Torrealba, most likely, isn’t going to make a huge difference offensively, but the move will make Texas a much tidier team defensively. Also, the DH spot will take away what may be the Cardinals’ most obvious advantage—that being Tony La Russa’s managing edge.

La Russa is known around the league as a fantastic strategic manager who excels at manipulating his lineup with double switches. With a DH added to the equation, though, there isn’t much La Russa will be able to do other than sit back and watch.

St. Louis also doesn’t have an obvious DH candidate on the roster, although one would presume that Allen Craig will play in right field with Lance Berkman moving to designated hitter. While that is a decent option, the Cardinals simply aren’t accustomed to using a DH.

Also, while it may not seem like a huge factor, St. Louis’ pitchers have a lot more experience at the plate compared to Texas’, so the Cardinals had a slight advantage in that regard at home. La Russa knows how to use his pitchers as hitters, and he uses them effectively in playing small ball.

The Rangers will now be able to play American League ball at home and won’t have to worry about that looming No. 9 spot coming up in the order. You have to believe that having a wasted lineup spot inhibited them in a way while playing in St. Louis.

Now, Texas will have a far more circular lineup in which each and every hitter is capable of doing some damage. This is in addition to what looks to be a starting pitching advantage for the Rangers, who will throw Matt Harrison against the Cardinals’ Kyle Lohse.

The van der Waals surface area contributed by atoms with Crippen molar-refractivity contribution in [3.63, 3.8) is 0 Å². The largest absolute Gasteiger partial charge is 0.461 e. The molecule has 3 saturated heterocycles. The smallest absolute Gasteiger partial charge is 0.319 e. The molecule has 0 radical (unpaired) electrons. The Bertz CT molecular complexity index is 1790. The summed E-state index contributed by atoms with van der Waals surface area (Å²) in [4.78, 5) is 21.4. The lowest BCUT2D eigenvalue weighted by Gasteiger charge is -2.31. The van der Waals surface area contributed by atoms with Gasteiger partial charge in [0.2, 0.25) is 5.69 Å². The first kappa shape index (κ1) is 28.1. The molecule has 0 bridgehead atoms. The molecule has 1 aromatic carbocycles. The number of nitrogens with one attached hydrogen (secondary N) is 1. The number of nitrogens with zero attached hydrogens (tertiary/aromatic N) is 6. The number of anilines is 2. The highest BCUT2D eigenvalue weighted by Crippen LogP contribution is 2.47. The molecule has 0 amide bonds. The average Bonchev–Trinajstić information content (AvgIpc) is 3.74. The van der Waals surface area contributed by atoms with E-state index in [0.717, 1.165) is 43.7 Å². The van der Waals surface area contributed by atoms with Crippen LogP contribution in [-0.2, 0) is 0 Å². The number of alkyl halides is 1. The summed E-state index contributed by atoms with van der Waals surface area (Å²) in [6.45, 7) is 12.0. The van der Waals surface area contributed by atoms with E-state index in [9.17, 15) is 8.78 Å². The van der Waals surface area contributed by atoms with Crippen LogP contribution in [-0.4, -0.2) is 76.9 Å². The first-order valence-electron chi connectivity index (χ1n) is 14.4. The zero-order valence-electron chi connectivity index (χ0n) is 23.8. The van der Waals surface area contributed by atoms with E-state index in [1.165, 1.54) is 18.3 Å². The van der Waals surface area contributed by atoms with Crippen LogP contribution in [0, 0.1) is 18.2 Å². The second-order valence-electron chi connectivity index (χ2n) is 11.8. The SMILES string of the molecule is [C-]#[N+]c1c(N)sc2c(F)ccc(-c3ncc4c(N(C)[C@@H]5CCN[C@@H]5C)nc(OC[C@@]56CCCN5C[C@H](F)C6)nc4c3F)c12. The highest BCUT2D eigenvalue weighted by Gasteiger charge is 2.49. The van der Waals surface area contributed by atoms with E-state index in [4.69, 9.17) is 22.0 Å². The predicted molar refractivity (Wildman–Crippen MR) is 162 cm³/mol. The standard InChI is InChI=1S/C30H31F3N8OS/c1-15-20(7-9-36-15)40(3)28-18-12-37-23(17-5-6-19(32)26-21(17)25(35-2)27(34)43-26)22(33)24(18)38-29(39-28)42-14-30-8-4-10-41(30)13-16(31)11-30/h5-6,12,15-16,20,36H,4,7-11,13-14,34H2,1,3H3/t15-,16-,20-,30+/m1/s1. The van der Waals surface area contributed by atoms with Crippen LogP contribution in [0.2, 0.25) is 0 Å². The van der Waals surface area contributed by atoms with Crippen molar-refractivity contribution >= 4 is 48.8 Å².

With all of those factors coming together, the Rangers would have to be considered the heavy favorites in Game 3. If they are able to win on Saturday night as most are expecting, then they will have a huge advantage moving forward.

Seeing as everything is working in their favor currently, it wouldn’t be a surprise to see the Rangers close out the series in Arlington. But even if they can take two out of three at home, they will be in the driver’s seat heading back to St. Louis. 

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World Series Game 2: Tim McCarver Was Wrong, Albert Pujols Did Not Make an Error

Albert Pujols did not make an error on center fielder John Jay’s throw toward home plate in Game 2 of the 2011 World Series. Tim McCarver made an error because he doesn’t know the meaning of Rule 10.12(a)(8).